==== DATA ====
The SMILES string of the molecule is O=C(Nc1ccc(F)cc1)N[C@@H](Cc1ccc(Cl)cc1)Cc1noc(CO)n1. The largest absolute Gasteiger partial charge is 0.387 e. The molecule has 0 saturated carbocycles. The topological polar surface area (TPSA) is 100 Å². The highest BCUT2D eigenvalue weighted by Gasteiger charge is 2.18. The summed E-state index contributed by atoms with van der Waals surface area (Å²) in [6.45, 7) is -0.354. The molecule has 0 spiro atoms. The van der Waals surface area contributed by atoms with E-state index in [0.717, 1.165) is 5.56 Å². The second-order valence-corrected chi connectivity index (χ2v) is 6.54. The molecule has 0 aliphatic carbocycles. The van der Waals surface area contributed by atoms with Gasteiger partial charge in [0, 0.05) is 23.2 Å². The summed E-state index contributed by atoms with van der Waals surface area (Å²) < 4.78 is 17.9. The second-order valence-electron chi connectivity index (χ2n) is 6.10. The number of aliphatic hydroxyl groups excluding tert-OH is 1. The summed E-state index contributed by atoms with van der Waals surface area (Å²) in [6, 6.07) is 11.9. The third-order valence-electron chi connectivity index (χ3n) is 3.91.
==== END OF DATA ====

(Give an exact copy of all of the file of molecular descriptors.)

The SMILES string of the molecule is O=C(Nc1ccc(F)cc1)N[C@@H](Cc1ccc(Cl)cc1)Cc1noc(CO)n1. The largest absolute Gasteiger partial charge is 0.387 e. The molecule has 0 saturated carbocycles. The topological polar surface area (TPSA) is 100 Å². The highest BCUT2D eigenvalue weighted by Gasteiger charge is 2.18. The summed E-state index contributed by atoms with van der Waals surface area (Å²) in [6.45, 7) is -0.354. The molecule has 0 spiro atoms. The van der Waals surface area contributed by atoms with E-state index in [0.717, 1.165) is 5.56 Å². The second-order valence-corrected chi connectivity index (χ2v) is 6.54. The molecule has 0 aliphatic carbocycles. The van der Waals surface area contributed by atoms with Gasteiger partial charge in [0, 0.05) is 23.2 Å². The summed E-state index contributed by atoms with van der Waals surface area (Å²) < 4.78 is 17.9. The second-order valence-electron chi connectivity index (χ2n) is 6.10. The number of aliphatic hydroxyl groups excluding tert-OH is 1. The summed E-state index contributed by atoms with van der Waals surface area (Å²) in [6, 6.07) is 11.9. The third-order valence-electron chi connectivity index (χ3n) is 3.91.